With more than 20 years of experience in student engineering competitions, Keith assists his team in properly balancing the EcoCAR’s architecture. While new and complex designs provide opportunities for performance edge, Keith teaches his team that their implementation must be well balanced with the inclusion of proven technology – the type of technology they can execute with a high degree of reliability. So far, his team has struck a good balance with this year’s VT E85 split parallel hybrid architecture.

Both Keith and Virginia Tech have been involved in Advanced Technology Vehicle Competitions for quite some time, so their experiences have helped the team keep the project on track. As expected, the team’s recent inspection proved that the students are on schedule. While Keith assists the students, they teach him the details of evolving battery and hybrid technology – something he hasn’t had the opportunity to do in his current work assignment.

GM mentor, Keith Van Houten (right) talks to Virginia Tech engineering students, Lynn Gantt and Patrick Walsh, about design options for the high voltage belted alternator starter system

This week’s Mentor Monday post features Kerry Grand, an engineer working in the consulting services group at MathWorks‘ Michigan office. 

Before joining MathWorks and getting involved with EcoCAR, Kerry held various engineering positions at Ford and General Motors. During that time he focused on and gained extensive knowledge of hybrids and electric vehicles – experiences he brings to his EcoCAR teams. 

Kerry joined MathWorks in 2006, and soon after, was drawn to the student competitions. He was intrigued by EcoCAR’s green mission and the chance to help students become engineers. During his undergraduate studies, Kerry participated in an SAE electric vehicle challenge supporting his senior project; this competition was successful because of strong support from both advisors and sponsors.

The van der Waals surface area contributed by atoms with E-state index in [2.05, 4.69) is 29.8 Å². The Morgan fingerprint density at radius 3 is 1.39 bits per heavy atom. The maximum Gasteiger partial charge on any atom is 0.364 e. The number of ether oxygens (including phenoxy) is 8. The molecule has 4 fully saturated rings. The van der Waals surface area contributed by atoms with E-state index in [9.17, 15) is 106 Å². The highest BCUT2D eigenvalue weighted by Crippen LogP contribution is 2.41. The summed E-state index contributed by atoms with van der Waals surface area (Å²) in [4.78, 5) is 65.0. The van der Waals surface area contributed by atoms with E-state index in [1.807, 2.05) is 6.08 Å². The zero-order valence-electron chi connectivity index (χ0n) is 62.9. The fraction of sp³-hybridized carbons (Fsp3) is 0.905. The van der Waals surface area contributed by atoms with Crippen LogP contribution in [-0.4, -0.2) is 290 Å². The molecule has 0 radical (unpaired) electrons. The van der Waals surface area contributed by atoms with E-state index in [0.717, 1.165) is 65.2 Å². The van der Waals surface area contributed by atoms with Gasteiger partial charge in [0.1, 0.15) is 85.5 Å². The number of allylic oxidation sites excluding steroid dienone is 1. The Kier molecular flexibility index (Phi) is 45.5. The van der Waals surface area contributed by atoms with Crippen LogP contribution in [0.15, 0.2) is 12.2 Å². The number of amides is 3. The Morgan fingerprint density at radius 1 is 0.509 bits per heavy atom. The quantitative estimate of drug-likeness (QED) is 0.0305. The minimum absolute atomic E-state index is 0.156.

As an EcoCAR mentor, he is impressed by the professional growth of the students throughout the three years. Students are using industry standard processes to design their vehicles and he sees firsthand how much the teams develop their skills during the competition. “Questions they ask today are very different than the questions they asked in Year One. The students are really into learning about modeling with MathWorks’ Simulink technology. They now understand Simulink and are diving deeper into the complexities of their designs to focus on optimized control, rapid prototyping, and deployment.”

Kerry Grand with fellow MathWorks mentor, Pete Maloney, at the Year Two EcoCAR Fall Workshop hosted at MathWorks' headquarters in Natick, MA

This week’s Mentor Monday post features two EcoCAR mentors: Amanda Kalhous, the GM mentor for the University of Ontario Institute of Technology (UOIT), and Paul Shoytush, the GM mentor for Penn State.

Amanda is an engineering specialist in infotainment/telematics at General Motors of Canada’s Regional Engineering Centre. She joined the GM team in 2005 and has been working on Advanced Vehicle Technology Competitions (AVTC) since 2008 – the year the EcoCAR competition started. 

GM mentor, Amanda Kalhous, and UOIT controls team lead, Hugo Provencher, reviewing vehicle error messages

“Right now, my team is working on the finishing touches of their lithium-polymer battery pack,” said Amanda. “They recently solved an issue with their motor that was limiting their torque output. I’m looking forward to seeing it all come together at competition.”

The team’s enthusiasm reminds her of why she loves being an engineer. “The best part of working with the UOIT team is getting to know the students and to see how bright the future of automotive engineers will be,” said Amanda. “It’s invigorating.”

Paul Shoytush, a senior project engineer for GM, is the EcoCAR mentor for his alma mater, Penn State. Paul recently visited campus to help the team get their 1.3 Liter diesel engine running, a key step in rebuilding the EcoCAR.

GM mentor, Paul Shoytush, working on control algorithms in Penn State's research lab

“The best part of being a mentor is watching the students succeed and helping them in the process,” said Paul. “It really is amazing to see the students working as hard as they do. All of their hard work will pay off in Yuma.”

“Working with Paul over the last few years has been incredible,” said Penn State faculty advisor, Gary Neal. “Besides the fact he is a Penn State alum, Paul has always put in that extra effort to help out the team. That is what the Advanced Vehicle Team needs – a mentor who is always there and appreciates what they do.”